In this study we verify that the T cell compartment of naive W/Wv mice is intact and that there are no intrinsic differences in T cell development in the thymus or in peripheral T cell populations. It is only after immunization that the deficit in T cell responses is evident. Taken together with the ability of MC reconstitution to restore disease and T cell activation phenotypes, these data confirm an in vivo role for MC in the generation of antigen-specific T cell responses and are consistent with our hypothesis that MC provide a microenvironment that promotes optimal T cell activation.

How might MC influence Th cell differentiation fates during initial antigen exposure? As previously discussed, at many sites of antigen entry, MC are in close proximity to DC and likely modulate T cell phenotypes indirectly through effects on DC 5. In addition to IL-4, histamine may be important in this context. Histamine regulates in vitro IL-12 production by antigen-presenting cells including DC 3335, which in turn dictates T cell differentiation and function. MC are also positioned to have a direct effect on the generation of Th cells. Normally present at a low frequency within secondary lymphoid organs, MC numbers increase in LN in response to immune challenge 4, 14, 36. Histamine can act through histamine H1 (H1R) and H2 receptors (H2R) on naive T cells to promote Th1 differentiation and enhance IFN-γ expression by activated T cells 33. Both H1R–/– and H2R–/– mice have significantly diminished MOG-induced EAE disease severity 34, 37. Also relevant is that in addition to IL-4 and histamine, MC express IL-12 and costimulatory molecules such as B7-1 and B7-2, CD40 and CD40L which contribute to full T cell activation (for review, see 38).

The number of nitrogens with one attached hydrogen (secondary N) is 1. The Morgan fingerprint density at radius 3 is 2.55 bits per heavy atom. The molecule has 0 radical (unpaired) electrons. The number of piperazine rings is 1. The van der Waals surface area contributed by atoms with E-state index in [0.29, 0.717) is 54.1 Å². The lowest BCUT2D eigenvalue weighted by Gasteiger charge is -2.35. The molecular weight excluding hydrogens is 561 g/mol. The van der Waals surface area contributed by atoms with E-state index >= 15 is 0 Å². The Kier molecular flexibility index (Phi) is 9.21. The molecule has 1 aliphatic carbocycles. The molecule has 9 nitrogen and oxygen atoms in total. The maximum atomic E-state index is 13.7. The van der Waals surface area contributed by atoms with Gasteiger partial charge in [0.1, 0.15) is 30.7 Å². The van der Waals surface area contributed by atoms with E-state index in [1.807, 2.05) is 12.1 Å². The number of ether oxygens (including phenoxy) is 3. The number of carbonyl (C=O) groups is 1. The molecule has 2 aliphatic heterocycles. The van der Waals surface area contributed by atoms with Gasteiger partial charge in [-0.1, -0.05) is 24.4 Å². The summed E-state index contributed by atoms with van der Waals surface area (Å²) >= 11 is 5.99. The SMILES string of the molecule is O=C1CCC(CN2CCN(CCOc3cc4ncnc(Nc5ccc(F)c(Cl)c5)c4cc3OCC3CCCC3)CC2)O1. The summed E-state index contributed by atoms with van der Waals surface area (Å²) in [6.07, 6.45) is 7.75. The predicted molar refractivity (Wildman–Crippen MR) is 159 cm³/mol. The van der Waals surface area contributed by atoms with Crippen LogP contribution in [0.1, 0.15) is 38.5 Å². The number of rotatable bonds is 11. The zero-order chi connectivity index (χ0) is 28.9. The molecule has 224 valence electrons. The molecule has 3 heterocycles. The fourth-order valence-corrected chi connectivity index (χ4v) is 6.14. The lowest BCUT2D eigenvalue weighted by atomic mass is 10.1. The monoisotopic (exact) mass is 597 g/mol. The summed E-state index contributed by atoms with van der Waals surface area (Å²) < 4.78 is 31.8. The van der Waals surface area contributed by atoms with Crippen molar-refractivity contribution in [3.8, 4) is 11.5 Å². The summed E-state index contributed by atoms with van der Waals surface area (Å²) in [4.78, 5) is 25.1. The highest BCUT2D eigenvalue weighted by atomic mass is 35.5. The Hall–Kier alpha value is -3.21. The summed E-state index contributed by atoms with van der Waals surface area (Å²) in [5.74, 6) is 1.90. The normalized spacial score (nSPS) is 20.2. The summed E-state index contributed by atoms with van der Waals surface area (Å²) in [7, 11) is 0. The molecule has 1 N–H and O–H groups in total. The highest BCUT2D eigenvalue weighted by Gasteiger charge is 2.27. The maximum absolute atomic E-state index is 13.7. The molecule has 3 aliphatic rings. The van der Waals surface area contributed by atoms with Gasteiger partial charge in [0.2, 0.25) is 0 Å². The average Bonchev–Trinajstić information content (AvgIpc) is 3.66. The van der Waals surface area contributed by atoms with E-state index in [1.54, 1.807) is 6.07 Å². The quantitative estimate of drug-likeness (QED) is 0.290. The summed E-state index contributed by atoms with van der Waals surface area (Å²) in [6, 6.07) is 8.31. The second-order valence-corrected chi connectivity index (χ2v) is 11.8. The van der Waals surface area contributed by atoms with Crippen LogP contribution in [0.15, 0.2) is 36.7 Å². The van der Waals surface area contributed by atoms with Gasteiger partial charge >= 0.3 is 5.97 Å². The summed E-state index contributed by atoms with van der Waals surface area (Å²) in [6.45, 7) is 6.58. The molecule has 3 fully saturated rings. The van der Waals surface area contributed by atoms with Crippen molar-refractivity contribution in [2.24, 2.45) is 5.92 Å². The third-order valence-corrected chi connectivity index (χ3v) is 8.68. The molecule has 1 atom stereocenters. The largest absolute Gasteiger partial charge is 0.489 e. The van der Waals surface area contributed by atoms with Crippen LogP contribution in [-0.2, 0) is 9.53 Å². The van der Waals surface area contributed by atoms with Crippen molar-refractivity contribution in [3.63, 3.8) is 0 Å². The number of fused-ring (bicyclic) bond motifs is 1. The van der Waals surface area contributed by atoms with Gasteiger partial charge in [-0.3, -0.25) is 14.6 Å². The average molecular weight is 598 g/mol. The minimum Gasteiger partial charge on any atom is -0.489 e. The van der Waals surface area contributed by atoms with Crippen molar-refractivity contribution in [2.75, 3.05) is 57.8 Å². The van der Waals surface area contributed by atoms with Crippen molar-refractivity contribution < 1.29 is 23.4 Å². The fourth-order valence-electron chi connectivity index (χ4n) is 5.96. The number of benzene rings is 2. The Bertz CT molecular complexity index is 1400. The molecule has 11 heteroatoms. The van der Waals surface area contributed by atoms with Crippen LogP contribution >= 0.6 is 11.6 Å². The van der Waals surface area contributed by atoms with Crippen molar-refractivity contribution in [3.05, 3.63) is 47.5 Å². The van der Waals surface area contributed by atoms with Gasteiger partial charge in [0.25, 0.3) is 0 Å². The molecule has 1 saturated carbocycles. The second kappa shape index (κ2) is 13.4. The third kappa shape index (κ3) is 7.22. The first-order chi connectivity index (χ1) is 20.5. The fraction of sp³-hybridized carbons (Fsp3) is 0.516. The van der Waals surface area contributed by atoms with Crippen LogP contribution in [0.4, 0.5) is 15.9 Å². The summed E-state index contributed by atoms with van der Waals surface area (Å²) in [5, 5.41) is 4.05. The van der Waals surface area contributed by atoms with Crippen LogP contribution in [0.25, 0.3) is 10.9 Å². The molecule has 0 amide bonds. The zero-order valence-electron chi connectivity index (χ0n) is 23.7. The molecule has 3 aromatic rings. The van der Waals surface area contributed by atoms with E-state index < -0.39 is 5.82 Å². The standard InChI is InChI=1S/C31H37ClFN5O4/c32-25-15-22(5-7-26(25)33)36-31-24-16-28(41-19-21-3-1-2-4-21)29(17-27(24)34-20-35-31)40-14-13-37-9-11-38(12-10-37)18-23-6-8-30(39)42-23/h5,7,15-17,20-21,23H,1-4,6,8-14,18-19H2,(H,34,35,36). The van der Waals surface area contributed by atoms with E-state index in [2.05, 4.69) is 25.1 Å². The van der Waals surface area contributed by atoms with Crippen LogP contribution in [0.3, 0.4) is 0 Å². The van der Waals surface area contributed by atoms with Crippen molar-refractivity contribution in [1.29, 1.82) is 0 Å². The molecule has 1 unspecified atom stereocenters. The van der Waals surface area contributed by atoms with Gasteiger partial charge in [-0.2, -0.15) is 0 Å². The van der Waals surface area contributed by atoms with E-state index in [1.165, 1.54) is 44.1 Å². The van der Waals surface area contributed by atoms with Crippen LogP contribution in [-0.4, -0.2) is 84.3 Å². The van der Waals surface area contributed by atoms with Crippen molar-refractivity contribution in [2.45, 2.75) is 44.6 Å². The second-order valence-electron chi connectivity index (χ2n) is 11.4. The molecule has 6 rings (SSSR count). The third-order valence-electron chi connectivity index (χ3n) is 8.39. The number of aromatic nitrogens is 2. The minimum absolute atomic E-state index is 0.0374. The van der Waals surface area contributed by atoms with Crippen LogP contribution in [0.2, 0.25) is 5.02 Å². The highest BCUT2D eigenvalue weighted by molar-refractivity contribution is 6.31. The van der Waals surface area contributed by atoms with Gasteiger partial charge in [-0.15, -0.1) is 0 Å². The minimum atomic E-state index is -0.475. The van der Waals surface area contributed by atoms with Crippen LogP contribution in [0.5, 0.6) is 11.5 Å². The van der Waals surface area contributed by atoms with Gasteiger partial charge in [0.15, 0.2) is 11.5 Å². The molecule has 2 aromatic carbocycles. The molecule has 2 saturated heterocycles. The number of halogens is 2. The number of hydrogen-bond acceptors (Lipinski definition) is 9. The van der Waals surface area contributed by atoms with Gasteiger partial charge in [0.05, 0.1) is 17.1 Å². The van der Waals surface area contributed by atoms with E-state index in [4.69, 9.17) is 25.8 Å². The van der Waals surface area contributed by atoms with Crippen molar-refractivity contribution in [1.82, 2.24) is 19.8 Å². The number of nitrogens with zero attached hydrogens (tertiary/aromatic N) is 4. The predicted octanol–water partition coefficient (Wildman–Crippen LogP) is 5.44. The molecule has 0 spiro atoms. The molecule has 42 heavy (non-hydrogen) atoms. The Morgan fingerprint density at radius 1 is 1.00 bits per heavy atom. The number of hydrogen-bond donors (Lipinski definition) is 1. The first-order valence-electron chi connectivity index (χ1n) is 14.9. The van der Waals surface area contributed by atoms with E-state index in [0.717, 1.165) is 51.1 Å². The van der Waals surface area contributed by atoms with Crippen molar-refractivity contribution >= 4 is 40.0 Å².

It is also of interest that MOG-specific CD8+ T cell responses appear to be most affected by MC deficiency. This observaion may reflect a general requirement for MC in the optimal functioning of CD8+ T cells in a variety of immune settings, a finding that has a bearing on understanding the regulation of anti-viral and anti-tumor immunity. However, it likely also has relevance to the course of EAE. Several recent publications have reported an important role for CD8 T cell responses in EAE 18, 3941. It will be of interest to determine whether and how MC affect the generation of individual effector and memory CD8 T cell subsets. In summary, although it was originally hypothesized by our laboratory that MC exerted their major effects within the CNS in EAE and MS, these findings clearly illustrate a new and more complex role for MC in EAE that is likely operational in MS and many other physiologic responses that rely on the adaptive arm of the immune response.

Materials and Methods


Three- to five-week-old W/Wv (H-2bxj) female mice, their congenic littermates (WBB6/F1-Kit+/Kit+, WT) and C57BL/6-TcrbtmlMom (TCRβ–/–) mice were purchased from The Jackson Laboratory (Bar Harbor, ME). Animal care was provided according to protocols approved by the Institutional Animal Care and Use Committee of Emory University and Animal Care and Use Committee of Northwestern University. The MC compartment of W/Wv mice was selectively reconstituted by i.v. transfer of 4×106 bone marrow-derived MC as previously described 3.